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Creating interlaced video from progressive footage in Final Cut Pro X

One of the things we enjoy about running the site is receiving news or tutorials about things in Final Cut Pro X that we would never think about. This is one example, a very clever trick for making progressive footage appear interlaced in an interlaced timeline.

The majority of HD television broadcast in Europe is interlaced. The material might have been shot in progressive, but for the folks watching at home, somewhere in the chain the single frame has been split into fields.

Mixing interlaced and progressive footage on an interlaced timeline isn't really a good idea, it will look odd. So normally to match footage that has been shot on a GoPro or DSLR, you make the interlaced footage drop a field. It's called deinterlacing.

So what if you only had a couple of progressive shots in a timeline and wanted to make them match the interlaced footage?

 

Hubert Leconte very kindly emailed us his short tutorial on how to convert a progressive shot to interlaced in Final Cut Pro X. Having many broadcast years under our belt, we have to say the scepticism was high.

But do you know, he might have just stumbled on a very clever trick, we tested it out.

Frst we will let Hubert explain:

 

 

When you drop progressive stuff on an interlaced project, video viewed on an external monitor will appear jittery. Obviously, one field is missing. Some appreciate this as a "cinema effect" or 'film look' others not.

Here's my solution to make the footage smooth:

Check you project settings are set to interlaced - 1920X1080 -50i. (Or 1440X1080 for HDV) 


Progressive-to-interlaced0001

 

Drop the clip on the interlaced timeline

Select the clip, and apply a retiming effect, "Cmd R", at 99% (!).

 Progressive-to-interlaced0002

 


Afterwards, check "Optical flow" in "Video quality". That's the point.

 Progressive-to-interlaced0003

 


Final Cut Pro X will start the optical flow analysis. This may take a while depending of the length of the clip.

Progressive-to-interlaced0005 

Progressive-to-interlaced0004

 

Once achieved, return to the speed to 100%. 
The clip viewed on your video monitor, through an AJA or BlackMagic device is now played fluidly.

A few notes: 

  • Duration of Optical flow analysis depends of the power of your computer
  • It generates huge files in your library bundle, in the folder "Analysis Files/Optical Flow" Take care of the disk space: The function "delete generated Library files" does not eliminate these ones. If you want to, you have to go manually in the library bundle.
  • We lose a little bit sharpness on the video. Acceptable regarding the quality of the movements.

 

 

We tried Hubert's tip out and it definitely makes 2 fields out of a frame, almost 'tweening' between frames.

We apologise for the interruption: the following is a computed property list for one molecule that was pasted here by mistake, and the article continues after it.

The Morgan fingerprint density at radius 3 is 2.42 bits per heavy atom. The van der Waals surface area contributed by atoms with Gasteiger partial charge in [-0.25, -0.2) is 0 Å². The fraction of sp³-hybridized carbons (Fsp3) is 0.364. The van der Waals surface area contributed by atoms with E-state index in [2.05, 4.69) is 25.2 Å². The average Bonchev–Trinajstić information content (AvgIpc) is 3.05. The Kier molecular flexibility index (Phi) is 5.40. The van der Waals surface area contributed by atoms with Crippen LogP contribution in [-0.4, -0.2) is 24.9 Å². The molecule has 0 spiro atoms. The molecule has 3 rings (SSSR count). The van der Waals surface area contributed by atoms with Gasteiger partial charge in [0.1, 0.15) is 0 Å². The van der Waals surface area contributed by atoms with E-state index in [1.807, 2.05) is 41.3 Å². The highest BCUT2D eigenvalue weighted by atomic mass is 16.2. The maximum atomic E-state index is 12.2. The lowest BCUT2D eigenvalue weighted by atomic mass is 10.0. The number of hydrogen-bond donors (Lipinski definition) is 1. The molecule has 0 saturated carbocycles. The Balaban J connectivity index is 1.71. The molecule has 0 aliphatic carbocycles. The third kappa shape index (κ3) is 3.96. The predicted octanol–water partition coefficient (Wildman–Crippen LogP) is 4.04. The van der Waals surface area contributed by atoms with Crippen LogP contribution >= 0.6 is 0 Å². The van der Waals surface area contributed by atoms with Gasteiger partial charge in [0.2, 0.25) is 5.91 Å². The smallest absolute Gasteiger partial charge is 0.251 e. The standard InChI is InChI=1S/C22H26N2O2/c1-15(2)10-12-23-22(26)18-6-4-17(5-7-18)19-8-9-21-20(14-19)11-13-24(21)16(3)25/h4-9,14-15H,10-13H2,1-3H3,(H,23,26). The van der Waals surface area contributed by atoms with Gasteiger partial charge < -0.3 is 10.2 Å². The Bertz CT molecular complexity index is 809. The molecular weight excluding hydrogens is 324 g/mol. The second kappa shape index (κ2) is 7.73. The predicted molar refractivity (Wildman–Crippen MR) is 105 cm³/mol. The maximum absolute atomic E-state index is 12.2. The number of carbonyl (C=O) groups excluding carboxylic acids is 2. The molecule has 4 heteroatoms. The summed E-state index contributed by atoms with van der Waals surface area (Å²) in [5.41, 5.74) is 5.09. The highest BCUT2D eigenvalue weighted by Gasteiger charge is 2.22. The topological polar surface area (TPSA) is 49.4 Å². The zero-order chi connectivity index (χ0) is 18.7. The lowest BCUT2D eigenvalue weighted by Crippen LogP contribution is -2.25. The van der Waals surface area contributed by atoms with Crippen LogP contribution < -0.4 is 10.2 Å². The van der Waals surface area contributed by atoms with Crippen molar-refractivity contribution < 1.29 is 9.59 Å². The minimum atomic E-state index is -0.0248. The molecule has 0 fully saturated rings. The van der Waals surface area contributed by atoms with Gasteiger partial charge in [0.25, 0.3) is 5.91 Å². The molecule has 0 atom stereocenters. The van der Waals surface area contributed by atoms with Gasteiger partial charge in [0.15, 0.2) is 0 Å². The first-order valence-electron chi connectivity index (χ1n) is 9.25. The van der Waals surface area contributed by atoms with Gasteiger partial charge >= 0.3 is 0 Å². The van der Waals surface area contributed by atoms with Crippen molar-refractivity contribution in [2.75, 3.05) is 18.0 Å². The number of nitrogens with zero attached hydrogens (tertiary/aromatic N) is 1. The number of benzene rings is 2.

Take a section of a panning shot that was filmed in progressive on a Canon C300.

Progressive-to-interlaced0006

 

After Hubert's trick you can see a second field has been generated with optical flow between frames. You can tell the interlacing from the 'comb' edges.

Progressive-to-interlaced0007

 

We don't suggest you use this trick on a whole show and Hubert's warnings need to be taken into account. However it just might help getting that awkward progressive shot you want to use into an interlaced sequence.

Many thanks to Hubert for the tutorial, maybe the process should be called "The Hubert Retiming Trick."

 

 


Written by
Top BloggerThought Leader

I am the Editor-in-Chief of FCP.co and have run the website since its inception ten years ago.

I have also worked as a broadcast and corporate editor for over 30 years, starting on one inch tape, working through many formats, right up to today's NLEs.

Under the name Idustrial Revolution, I have written and sold plugins for Final Cut Pro for 13 years.

I was made a Freeman of Lichfield through The Worshipful Company of Smiths (established 1601). Though I haven't yet tried to herd a flock of sheep through the city centre!

Current Editing

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As for software, my weapon of choice is Final Cut Pro and Motion, but I also have a good knowledge and broadcast credits with Adobe Premiere Pro, MOGRT design and Photoshop.

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I'm the creative force behind Idustrial Revolution, one of the oldest Final Cut Pro plugin developers. It hosts a range of commercial and free plugins on the site. One free plugin was downloaded over a thousand times within 24 hours of release.

I also take on custom work, whether it is adapting an existing plugin for a special use or designing new plugins for clients from scratch. Having a good knowledge of editing allows me to build-in flexibility and more importantly, usability.

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I'm always open to new ideas and opportunities, so please get in touch at editor (at) fcp.co. I've judged film competitions, presented workflow techniques to international audiences and come up with ideas for TV shows and software programs!

 

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